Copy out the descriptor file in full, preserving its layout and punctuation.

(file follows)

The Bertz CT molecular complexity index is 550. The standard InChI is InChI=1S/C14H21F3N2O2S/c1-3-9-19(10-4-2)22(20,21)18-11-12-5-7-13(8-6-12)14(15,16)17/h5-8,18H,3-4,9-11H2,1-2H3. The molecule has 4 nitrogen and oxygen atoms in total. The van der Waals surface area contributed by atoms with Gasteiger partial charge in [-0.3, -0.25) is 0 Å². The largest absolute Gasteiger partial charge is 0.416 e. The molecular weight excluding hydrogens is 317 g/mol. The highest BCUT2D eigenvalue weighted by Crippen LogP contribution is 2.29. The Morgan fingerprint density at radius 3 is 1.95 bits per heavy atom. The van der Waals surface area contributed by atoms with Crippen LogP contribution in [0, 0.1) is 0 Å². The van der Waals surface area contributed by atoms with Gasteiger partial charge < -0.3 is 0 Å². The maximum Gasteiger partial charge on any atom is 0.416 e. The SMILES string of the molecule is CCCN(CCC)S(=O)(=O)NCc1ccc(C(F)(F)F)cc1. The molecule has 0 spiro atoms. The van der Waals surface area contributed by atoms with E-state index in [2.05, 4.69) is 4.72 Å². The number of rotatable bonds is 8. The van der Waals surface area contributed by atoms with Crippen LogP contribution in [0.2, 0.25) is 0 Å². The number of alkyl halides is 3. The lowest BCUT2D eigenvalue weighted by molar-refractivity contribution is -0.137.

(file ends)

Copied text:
The Bertz CT molecular complexity index is 550. The standard InChI is InChI=1S/C14H21F3N2O2S/c1-3-9-19(10-4-2)22(20,21)18-11-12-5-7-13(8-6-12)14(15,16)17/h5-8,18H,3-4,9-11H2,1-2H3. The molecule has 4 nitrogen and oxygen atoms in total. The van der Waals surface area contributed by atoms with Gasteiger partial charge in [-0.3, -0.25) is 0 Å². The largest absolute Gasteiger partial charge is 0.416 e. The molecular weight excluding hydrogens is 317 g/mol. The highest BCUT2D eigenvalue weighted by Crippen LogP contribution is 2.29. The Morgan fingerprint density at radius 3 is 1.95 bits per heavy atom. The van der Waals surface area contributed by atoms with Crippen LogP contribution in [0, 0.1) is 0 Å². The van der Waals surface area contributed by atoms with Gasteiger partial charge < -0.3 is 0 Å². The maximum Gasteiger partial charge on any atom is 0.416 e. The SMILES string of the molecule is CCCN(CCC)S(=O)(=O)NCc1ccc(C(F)(F)F)cc1. The molecule has 0 spiro atoms. The van der Waals surface area contributed by atoms with E-state index in [2.05, 4.69) is 4.72 Å². The number of rotatable bonds is 8. The van der Waals surface area contributed by atoms with Crippen LogP contribution in [0.2, 0.25) is 0 Å². The number of alkyl halides is 3. The lowest BCUT2D eigenvalue weighted by molar-refractivity contribution is -0.137.